Wednesday, February 21, 2007


A Gold Rally As Central Banks Lose Credibility

MarketWatch reports on the precious metals. "Gold futures rallied to a seven-month high on Wednesday, after data showed consumer inflation rising at a faster-than-expected pace in January, boosting the lure of gold as an inflation hedge. Gold for April delivery closed up $23 at $684 an ounce, its highest close since July 7, on the New York Mercantile Exchange."

"'A powerful reversal lifted gold out of its Tuesday slump and values closed today's session at levels not seen since last spring,' said Jon Nadler, an analyst at bullion dealers 'Spot gold ignited on the heels of core CPI [consumer price index] statistics and after Tehran's outright refusal to halt uranium enrichment and the pursuit of nuclear power,' Nadler said."

"Last week, Federal Reserve Chairman Ben Bernanke told lawmakers that the Fed expects core inflation to drift lower, but cautioned that the Fed is poised to raise rates if necessary to contain inflation"

"Generally, when people think the Fed's going to raise rates, gold goes down, said Peter Schiff, president of Euro Pacific Capital. Today's rally in gold 'might be an indication that the Fed and Bernanke are losing credibility and that the Fed is all talk and no action,' Schiff said. 'The Fed is afraid of raising interest rates, but it can't let the market know that. Gold's saying we don't believe you. You're still on pause. The Fed wants to maintain the illusion that they're going to raise rates, because the economy can't stand it,' Schiff said."

"A recovery in crude-oil prices also boosted gold. Crude futures rose sharply to trade back above $60 a barrel as traders eyed developments in Iran and braced themselves for weekly data on supplies. Crude for April delivery was up $1.25 at $60.12 a barrel on its first day of trade as the front-month contract on the New York Mercantile Exchange."

"Other metals prices also rose on Nymex. March silver futures rose 44.3 cents to $14.273 an ounce, April platinum surged $14.10 to $1,233.20 an ounce and March palladium was up $4.40 at $344.15 an ounce."

"William Adams, analyst at, said that 'the precious metals have been pushed higher in recent weeks by aggressive investment interest. The market may not have to wait too long to see sentiment turn bullish across the board,' Adams said. 'Don't forget that the January-February period last year was relatively subdued, and it wasn't until March that the rally took off.'"

From Reuters. "The yen fell against the dollar and euro for a fourth straight day on Wednesday, after the Bank of Japan raised key interest rates for the first time since July but suggested further tightening would be gradual."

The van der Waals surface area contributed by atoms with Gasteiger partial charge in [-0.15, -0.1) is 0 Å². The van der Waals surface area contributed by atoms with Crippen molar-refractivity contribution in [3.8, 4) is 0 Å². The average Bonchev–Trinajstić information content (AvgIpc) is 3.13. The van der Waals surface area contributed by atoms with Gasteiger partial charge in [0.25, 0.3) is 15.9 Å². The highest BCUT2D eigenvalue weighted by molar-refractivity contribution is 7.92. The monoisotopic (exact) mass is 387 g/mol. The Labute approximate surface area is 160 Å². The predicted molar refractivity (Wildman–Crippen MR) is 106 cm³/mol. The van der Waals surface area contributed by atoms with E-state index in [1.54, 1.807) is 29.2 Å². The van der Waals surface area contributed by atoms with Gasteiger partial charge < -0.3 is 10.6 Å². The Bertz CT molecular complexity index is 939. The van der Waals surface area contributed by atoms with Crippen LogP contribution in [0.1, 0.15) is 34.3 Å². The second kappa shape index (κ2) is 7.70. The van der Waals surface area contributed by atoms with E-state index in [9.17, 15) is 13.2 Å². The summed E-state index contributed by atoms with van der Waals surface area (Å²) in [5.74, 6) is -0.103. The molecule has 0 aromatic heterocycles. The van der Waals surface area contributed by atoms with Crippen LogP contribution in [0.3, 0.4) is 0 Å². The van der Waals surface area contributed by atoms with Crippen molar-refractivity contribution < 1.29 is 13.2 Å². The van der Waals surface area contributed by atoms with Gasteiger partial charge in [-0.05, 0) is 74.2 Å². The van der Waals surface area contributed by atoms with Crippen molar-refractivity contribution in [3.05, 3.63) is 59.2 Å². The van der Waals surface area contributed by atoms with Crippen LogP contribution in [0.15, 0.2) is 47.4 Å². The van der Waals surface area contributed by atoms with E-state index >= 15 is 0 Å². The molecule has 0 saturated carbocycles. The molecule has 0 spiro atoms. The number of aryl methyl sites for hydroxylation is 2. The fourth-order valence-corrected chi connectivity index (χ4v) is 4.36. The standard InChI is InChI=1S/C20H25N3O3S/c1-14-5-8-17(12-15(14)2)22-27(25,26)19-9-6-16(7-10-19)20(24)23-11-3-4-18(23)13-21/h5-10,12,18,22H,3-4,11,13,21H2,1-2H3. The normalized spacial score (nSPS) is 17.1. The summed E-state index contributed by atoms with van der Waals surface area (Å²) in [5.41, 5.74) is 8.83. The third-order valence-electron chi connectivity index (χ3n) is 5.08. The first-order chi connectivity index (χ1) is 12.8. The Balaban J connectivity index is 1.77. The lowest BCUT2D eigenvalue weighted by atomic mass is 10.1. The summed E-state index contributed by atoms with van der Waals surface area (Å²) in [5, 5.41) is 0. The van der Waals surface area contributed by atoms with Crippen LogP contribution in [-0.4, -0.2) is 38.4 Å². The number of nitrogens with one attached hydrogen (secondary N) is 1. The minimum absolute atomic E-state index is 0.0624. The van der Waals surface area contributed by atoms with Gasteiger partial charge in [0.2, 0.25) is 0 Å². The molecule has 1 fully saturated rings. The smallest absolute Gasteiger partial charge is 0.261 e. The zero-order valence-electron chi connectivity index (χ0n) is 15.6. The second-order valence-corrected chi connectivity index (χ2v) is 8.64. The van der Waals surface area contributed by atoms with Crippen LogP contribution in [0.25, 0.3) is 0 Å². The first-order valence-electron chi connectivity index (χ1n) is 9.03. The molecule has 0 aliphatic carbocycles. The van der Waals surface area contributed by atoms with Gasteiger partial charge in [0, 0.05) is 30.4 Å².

"That left investors still willing to fund carry trades using yen, where investors borrow in Japan where rates are low and then sell the yen to buy higher-yielding currencies. That strategy will remain appealing as long as Japanese monetary policy remains predictable and financial market volatility stays low, strategists say."

"A key measure of U.S. inflation that showed prices rose at a faster pace than expected in January also supported the dollar as it reinforced the view that U.S. interest rates will not fall any time soon."

"This view was reinforced by the minutes of the January 30-31 meeting of the Federal Open Market Committee, which suggested policymakers were uncertain inflation was firmly on a downward path. 'We got a bit of a boost from the higher CPI numbers this morning,' said Ronald Simpson, managing director of global currency analysis for Action Economics. 'We've got the BOJ behind us and they raised rates, but again, going from 0.25 percent to 0.50 percent isn't going to scare away too many of those accounts interested in the carry trade,' he said."

"'(Federal Reserve Chairman Ben) Bernanke has a dovish tone, so I'm not sure that the market is confident we would see a (rate) hike before a hold or even a cut,' said Peter Rosenstreich, financial market strategist at HedgeStreet."

"In other trading, the yen fell to a one-month low against the New Zealand dollar, the highest yielder among major currencies, as the carry trade returned into focus. The kiwi also hit seven-week highs versus the greenback."

IMO, Schiff is right. Look at the BOJ move. The markets just shrugged off their tiny rate hike. And the US economy will crater if the Fed moves rates up significantly. The markets may be calling Bernankes bluff.
Man, things are getting exciting again!

Unlike last year's rally, we really have an economy on the edge of the abyss now. The housing bust is fully underway and carrying over into the credit and job markets. IMO the energy market has bottomed and will start pinching people again, too.

Ben, what do the technicals suggest are gold & silver's new base values? Got to adjust my sights for future buys...
There is enormous pressure on Japan now. Europe is very unhappy at the sliding yen, and with Europe set to raise rates again the yen pressure will increase. Europe is pushing them to sell reserves and buy yen; an event that could cause the great unwinding of the carry trade, and push PMs to incredible levels.
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